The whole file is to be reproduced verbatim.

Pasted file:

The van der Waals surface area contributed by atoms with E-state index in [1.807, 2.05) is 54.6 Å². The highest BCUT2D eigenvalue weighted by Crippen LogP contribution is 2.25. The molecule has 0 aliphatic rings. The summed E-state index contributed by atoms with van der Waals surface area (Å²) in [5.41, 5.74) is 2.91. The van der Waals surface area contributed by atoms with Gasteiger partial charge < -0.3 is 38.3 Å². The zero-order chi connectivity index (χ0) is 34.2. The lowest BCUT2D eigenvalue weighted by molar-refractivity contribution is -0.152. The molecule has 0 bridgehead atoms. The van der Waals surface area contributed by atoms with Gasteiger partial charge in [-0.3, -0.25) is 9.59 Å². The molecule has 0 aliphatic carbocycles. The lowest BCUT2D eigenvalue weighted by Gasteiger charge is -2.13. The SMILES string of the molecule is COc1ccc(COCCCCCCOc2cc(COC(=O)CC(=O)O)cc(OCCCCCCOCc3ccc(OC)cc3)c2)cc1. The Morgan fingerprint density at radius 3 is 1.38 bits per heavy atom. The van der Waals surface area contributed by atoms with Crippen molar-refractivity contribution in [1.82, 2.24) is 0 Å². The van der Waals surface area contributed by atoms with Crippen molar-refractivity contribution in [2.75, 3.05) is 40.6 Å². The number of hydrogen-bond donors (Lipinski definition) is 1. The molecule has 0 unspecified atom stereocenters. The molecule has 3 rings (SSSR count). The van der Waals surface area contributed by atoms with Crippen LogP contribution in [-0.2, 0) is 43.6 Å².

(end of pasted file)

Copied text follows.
The van der Waals surface area contributed by atoms with E-state index in [1.807, 2.05) is 54.6 Å². The highest BCUT2D eigenvalue weighted by Crippen LogP contribution is 2.25. The molecule has 0 aliphatic rings. The summed E-state index contributed by atoms with van der Waals surface area (Å²) in [5.41, 5.74) is 2.91. The van der Waals surface area contributed by atoms with Gasteiger partial charge < -0.3 is 38.3 Å². The zero-order chi connectivity index (χ0) is 34.2. The lowest BCUT2D eigenvalue weighted by molar-refractivity contribution is -0.152. The molecule has 0 bridgehead atoms. The van der Waals surface area contributed by atoms with Gasteiger partial charge in [-0.3, -0.25) is 9.59 Å². The molecule has 0 aliphatic carbocycles. The lowest BCUT2D eigenvalue weighted by Gasteiger charge is -2.13. The SMILES string of the molecule is COc1ccc(COCCCCCCOc2cc(COC(=O)CC(=O)O)cc(OCCCCCCOCc3ccc(OC)cc3)c2)cc1. The Morgan fingerprint density at radius 3 is 1.38 bits per heavy atom. The van der Waals surface area contributed by atoms with Crippen molar-refractivity contribution in [1.82, 2.24) is 0 Å². The van der Waals surface area contributed by atoms with Crippen molar-refractivity contribution in [2.75, 3.05) is 40.6 Å². The number of hydrogen-bond donors (Lipinski definition) is 1. The molecule has 0 unspecified atom stereocenters. The molecule has 3 rings (SSSR count). The van der Waals surface area contributed by atoms with Crippen LogP contribution in [-0.2, 0) is 43.6 Å².